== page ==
In Part 1, we looked at the iPod, to see what makes it so sticky. Sticky products are products that spread easily through the marketplace. They are memorable and naturally seem to promote themselves.
Today, I want to break down the principles of stickiness further to help you make your own products stickier. Use this framework when designing new products, or to evaluate current products to see how they can be more successful.
Simple. The first principle of stickiness is simple. As we’ve talked about in previous posts, remember that simple really means “core.” What is the core idea behind your product? This should always be your starting point. In the book, the authors use the example of “high-concept pitches” in Hollywood. These movie pitches communicate the core idea of a movie in a few words, using concepts we are already familiar with. “Speed was ‘Die Hard on a bus’.” “Alien was ‘Jaws on a spaceship’.” Try to distill your product idea down to a short, descriptive phrase. Perhaps you’re next product is going to be “a bike bag for urban fashionistas.” Or a “toddler-proof necklace.” Or to borrow from the “high-concept pitches idea”, perhaps you are going for “Tiffany’s on a budget.” Each of these examples conjures up an immediate mental image. “Toddler-proof necklace” might dictate certain materials, while “Tiffany’s on a budget” brings to mind a certain aesthetic.
Once you have a core concept for your product, all the other decisions you make should be in service to this idea. This means that you may not actually be able to hit all of the other five principles of stickiness, but the idea is to get as many as possible that support your core concept. The stronger and more descriptive your core concept, the easier it will be to make decisions as you’re designing your product.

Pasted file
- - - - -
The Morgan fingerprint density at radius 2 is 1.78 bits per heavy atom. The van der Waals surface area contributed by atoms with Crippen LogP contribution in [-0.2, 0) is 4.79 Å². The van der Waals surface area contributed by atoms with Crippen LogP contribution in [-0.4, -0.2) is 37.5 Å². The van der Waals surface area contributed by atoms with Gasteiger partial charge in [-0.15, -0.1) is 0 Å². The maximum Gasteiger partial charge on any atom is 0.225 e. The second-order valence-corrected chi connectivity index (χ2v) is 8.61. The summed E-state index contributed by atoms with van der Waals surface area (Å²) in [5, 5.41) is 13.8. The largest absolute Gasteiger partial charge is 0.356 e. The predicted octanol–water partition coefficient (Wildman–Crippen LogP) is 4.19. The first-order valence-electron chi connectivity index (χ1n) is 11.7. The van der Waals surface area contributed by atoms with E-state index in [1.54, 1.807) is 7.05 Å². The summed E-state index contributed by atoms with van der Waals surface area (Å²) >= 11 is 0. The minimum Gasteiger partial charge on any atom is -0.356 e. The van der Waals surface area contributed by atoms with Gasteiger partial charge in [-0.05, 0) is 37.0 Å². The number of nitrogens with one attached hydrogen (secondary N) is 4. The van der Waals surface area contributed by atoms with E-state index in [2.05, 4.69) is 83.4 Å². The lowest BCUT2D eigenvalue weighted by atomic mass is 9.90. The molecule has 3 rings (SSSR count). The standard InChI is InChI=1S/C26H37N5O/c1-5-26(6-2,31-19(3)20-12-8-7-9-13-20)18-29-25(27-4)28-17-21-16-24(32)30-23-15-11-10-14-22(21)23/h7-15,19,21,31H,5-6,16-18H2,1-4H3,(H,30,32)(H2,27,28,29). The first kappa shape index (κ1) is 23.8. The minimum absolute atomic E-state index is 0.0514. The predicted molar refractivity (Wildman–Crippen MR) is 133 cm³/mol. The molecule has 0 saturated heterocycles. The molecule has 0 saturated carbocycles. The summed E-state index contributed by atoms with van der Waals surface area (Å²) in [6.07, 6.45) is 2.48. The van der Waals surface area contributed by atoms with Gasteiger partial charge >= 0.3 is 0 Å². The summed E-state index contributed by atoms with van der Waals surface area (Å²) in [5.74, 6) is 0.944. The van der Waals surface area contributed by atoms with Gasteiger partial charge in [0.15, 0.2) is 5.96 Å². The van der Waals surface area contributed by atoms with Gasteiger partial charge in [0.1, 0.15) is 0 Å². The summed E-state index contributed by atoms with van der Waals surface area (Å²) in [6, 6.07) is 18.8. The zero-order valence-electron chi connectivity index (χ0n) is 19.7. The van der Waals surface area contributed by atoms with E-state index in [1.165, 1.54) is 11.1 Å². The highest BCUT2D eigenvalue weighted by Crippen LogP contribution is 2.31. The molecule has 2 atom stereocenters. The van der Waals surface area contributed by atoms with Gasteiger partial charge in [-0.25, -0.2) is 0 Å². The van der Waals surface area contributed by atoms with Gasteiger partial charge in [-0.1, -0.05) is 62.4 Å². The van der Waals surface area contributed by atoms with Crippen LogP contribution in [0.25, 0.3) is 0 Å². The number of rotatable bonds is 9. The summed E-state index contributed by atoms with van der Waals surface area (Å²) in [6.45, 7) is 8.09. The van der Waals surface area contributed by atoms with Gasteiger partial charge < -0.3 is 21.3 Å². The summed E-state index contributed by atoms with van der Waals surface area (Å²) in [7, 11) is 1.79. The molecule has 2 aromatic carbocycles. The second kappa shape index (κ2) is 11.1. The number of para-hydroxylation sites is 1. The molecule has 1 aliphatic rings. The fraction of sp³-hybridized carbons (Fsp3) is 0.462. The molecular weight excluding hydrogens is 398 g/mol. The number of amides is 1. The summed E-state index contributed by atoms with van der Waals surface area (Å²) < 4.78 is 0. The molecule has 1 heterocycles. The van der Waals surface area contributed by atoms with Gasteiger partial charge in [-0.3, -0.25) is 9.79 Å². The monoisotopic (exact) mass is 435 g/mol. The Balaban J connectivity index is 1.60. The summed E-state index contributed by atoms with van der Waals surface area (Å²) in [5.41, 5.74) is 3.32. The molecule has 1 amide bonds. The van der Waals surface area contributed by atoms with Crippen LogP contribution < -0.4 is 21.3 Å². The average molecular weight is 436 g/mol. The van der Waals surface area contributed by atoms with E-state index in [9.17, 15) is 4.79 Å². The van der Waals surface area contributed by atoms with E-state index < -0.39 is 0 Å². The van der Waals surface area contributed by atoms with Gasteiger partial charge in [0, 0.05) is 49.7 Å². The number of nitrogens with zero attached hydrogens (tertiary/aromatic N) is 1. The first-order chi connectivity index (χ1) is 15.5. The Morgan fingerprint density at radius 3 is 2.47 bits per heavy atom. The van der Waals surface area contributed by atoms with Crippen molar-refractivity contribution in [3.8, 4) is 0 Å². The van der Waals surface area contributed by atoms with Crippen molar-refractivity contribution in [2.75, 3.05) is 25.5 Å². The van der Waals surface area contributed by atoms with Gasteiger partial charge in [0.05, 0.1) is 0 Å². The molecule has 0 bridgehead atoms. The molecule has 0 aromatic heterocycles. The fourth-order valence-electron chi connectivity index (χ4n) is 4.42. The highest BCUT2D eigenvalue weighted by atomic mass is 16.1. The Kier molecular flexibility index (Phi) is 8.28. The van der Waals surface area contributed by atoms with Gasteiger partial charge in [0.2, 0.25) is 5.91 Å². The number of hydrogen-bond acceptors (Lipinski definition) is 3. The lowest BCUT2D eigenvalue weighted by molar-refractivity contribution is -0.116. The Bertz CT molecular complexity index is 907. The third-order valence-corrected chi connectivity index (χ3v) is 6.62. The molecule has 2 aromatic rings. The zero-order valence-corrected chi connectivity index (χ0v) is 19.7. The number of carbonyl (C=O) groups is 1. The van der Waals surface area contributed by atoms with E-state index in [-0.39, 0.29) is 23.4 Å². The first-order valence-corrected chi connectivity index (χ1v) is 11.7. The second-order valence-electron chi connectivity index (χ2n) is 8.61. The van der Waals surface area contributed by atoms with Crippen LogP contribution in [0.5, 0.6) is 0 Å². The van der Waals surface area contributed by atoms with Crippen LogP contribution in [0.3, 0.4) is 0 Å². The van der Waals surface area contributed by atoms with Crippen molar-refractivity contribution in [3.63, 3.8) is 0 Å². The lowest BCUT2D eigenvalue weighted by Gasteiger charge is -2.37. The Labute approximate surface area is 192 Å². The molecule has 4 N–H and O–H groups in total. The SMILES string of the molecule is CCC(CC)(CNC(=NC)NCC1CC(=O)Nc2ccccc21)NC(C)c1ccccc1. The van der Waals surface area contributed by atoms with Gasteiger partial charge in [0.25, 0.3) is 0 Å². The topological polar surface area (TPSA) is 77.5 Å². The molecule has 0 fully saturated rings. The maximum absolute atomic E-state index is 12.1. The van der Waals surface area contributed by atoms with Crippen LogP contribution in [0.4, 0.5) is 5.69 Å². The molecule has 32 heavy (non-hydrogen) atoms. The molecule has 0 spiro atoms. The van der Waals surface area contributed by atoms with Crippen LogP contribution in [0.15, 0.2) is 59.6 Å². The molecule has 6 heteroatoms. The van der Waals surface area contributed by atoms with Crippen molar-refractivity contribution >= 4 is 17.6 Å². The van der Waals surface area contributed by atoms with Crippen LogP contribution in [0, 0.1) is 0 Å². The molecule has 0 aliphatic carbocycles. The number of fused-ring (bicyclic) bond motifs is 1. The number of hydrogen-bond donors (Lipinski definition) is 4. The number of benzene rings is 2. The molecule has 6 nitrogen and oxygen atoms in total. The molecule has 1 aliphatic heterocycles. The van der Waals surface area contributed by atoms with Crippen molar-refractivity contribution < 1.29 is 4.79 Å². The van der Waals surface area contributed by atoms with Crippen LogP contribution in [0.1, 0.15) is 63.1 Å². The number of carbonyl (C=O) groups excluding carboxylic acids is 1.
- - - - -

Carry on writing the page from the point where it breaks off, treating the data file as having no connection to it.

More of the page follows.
Unexpected. Unexpected gives people a reason to talk about your product. As you work through your core concept, think about if there are any ways you can shift slightly from the expected. Can you use an unusual material? Can you alter our notion of what that product is supposed to be? Suppose your core concept is “a bike bag for urban fashionistas.” What if you choose a colorful fabric? This would make your product stand out in a sea of black. Or perhaps the bag mounts to a different part of the bike then most other bags. Or maybe the connection mechanism is so unique and simple to use that it stops people in their tracks.